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Vodafone - yes, we paid for study used by Coalition for Fair Internet Pricing

ICT Minister Amy Adams has wone a side punch-up in the broader brawl over copper pricing.

Ms Adams said Vodafone was bankrolling the Coalition for Fair Internet Pricing while leaving smaller ISPs to front the campaign.

She was right, at least in part.

"Vodafone has not contributed directly to the CFFIP," Vodafone external affairs director Tom Chignell told NBR ONLINE.

However, Vodafone did pay for the Covec research that was central to the Coalition's campaign.

"Covec did some work which was of use to both Vodafone and the CFFIP.  We also shared our thinking on a range of other related issues in support of our primary goal.  Vodafone agreed to pay for the Covec work and Covec was asked to invoice us directly."

Neither the Coalition nor Vodafone felt the need to highlight Vodafone had bankrolled the Covec research before Ms Adams raised it.

However, Vodafone's searing critique of Ms Adams Telecommunications Act review (read Vodafone slams 'corporate welfare' for Chorus) left little doubt where the company stood. It took the Coalition's arguments, and amplified them. Copper price cuts would go into Chorus shareholders pockets, not subsidise the UFB; fibre should be made more attractive, not copper made artificially more expensive.

Its stance was underlined when Vodafone revealed to media that Chorus had temporarily suspended industry talks over faster, cheaper UFB fibre plans.

Mr Chignell added today that the Coalition and Vodafone had always had common cause.

"As we have always said, we have one goal in common which was to stop the Government rolling the regulator on copper pricing."

He added, "Vodafone has two other key goals.  The first is to get the LFCs to enhance the entry-level UFB speeds so that there is a clear difference between copper (especially, VDSL) and fibre in terms of speeds. The second, related, point was that if the LFCs were not prepared to do this then the Government should look to unbundle the fibre network earlier than 2019 to let others provide products that customers want."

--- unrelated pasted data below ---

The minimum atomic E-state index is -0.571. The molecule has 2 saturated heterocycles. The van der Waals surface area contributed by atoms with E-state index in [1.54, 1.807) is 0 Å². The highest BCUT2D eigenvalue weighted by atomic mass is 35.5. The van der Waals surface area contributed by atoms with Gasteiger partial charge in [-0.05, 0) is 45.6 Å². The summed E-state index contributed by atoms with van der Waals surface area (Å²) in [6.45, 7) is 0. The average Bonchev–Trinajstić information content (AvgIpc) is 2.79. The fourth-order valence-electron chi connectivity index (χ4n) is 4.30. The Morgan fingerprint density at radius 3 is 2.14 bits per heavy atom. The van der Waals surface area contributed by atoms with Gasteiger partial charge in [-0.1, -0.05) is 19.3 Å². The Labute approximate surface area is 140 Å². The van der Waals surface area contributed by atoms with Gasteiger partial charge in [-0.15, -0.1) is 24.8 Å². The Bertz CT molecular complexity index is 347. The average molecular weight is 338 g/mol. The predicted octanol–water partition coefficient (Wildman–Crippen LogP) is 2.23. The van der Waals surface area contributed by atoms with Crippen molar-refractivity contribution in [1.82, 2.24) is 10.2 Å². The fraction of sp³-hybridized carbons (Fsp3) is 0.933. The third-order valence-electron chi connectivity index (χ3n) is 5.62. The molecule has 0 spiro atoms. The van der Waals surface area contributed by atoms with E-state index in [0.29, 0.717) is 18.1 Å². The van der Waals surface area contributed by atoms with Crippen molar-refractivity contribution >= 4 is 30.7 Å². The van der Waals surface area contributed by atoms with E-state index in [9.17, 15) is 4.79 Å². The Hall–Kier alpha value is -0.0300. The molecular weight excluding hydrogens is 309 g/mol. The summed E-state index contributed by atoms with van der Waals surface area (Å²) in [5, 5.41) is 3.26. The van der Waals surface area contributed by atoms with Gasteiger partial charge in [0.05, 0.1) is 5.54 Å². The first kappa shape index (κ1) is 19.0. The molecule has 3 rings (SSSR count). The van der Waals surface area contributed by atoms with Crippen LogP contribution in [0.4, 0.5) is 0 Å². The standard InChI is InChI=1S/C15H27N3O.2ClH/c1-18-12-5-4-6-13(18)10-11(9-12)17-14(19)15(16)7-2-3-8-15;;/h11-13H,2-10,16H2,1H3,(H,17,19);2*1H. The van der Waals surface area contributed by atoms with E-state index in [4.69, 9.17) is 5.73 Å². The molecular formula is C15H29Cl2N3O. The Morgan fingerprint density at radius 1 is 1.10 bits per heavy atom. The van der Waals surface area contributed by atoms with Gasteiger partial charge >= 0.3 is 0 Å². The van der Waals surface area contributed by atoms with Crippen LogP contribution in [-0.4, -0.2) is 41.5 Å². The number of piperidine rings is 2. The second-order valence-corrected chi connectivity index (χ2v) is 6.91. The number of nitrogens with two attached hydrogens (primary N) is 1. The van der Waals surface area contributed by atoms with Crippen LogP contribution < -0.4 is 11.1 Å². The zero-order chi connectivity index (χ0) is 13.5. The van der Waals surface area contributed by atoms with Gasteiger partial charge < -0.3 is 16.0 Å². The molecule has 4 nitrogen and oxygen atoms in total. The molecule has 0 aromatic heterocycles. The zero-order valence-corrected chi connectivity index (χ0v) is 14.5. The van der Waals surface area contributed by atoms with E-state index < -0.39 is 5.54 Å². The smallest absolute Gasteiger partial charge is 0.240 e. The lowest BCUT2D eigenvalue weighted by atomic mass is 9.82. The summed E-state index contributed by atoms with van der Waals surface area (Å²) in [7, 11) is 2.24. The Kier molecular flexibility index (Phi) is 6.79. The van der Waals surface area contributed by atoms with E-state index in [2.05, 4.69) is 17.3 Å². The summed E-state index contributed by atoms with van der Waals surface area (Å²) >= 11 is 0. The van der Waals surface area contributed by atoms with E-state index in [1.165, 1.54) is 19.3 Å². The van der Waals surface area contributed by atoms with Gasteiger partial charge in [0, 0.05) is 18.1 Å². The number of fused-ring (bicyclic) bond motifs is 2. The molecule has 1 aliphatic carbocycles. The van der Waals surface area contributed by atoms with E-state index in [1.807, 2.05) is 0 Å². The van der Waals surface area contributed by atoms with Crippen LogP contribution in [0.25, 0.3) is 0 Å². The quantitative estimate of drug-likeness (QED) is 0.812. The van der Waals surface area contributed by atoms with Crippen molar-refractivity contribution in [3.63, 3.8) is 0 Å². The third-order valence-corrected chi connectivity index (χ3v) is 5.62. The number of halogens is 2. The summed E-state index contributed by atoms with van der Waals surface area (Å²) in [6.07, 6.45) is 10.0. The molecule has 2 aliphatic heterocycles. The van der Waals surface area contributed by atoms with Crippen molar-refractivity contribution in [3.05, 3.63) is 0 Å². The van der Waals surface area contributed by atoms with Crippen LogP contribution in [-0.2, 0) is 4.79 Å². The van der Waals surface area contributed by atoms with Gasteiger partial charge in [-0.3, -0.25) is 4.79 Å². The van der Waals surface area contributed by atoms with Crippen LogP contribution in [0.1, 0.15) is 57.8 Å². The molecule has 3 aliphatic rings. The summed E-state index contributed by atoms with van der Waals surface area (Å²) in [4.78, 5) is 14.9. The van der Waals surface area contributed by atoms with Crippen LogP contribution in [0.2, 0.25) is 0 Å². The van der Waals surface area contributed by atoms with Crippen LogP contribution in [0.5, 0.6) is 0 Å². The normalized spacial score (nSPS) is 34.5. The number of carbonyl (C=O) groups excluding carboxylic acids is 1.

More by Chris Keall

Comments and questions

Time for the ISPs to be regulated on price as well, otherwise greedy multinationals like Vodafone will pocket the gains gifted to them by the Commerce Commission.

ISP's have competition and competition drives down prices and adds value for consumers. It might not happen on day one, but it will happen - consumers will benefit on the planned regulation of wholesale prices eventually. Chorus has very little competition hence the COMCOM looking at them. There is not enough competition in the wholesale sector of the market for vast portions of the country. Without regulation the only winners are Chorus and their shareholders. Zero chance for consumers to benefit.
Amy Adams is at the coal face of the movement to lose National the next election! LOL

"There is not enough competition in the wholesale sector of the market for vast portions of the country."
Those portions of the country wouldn't be getting UFB if it wasn't for Chorus. I don't see Vodafone banging up their ugly overhead cables in anywhere except the main centres, where the money is.

Chorus were not the only bidder for this they were the cheapest so won. UFB would have been done by others.

Why on earth would you regulate retail ISPs on price?
There's massive competition in a saturated market.
Regulate price, you remove innovation in that market.

That last sentence also applies to Chorus.

But the discipline of the market does not. Important difference grasshopper!

You don't want innovation in a monopoly infrastructure market. You want dependable, efficient, predictable performance.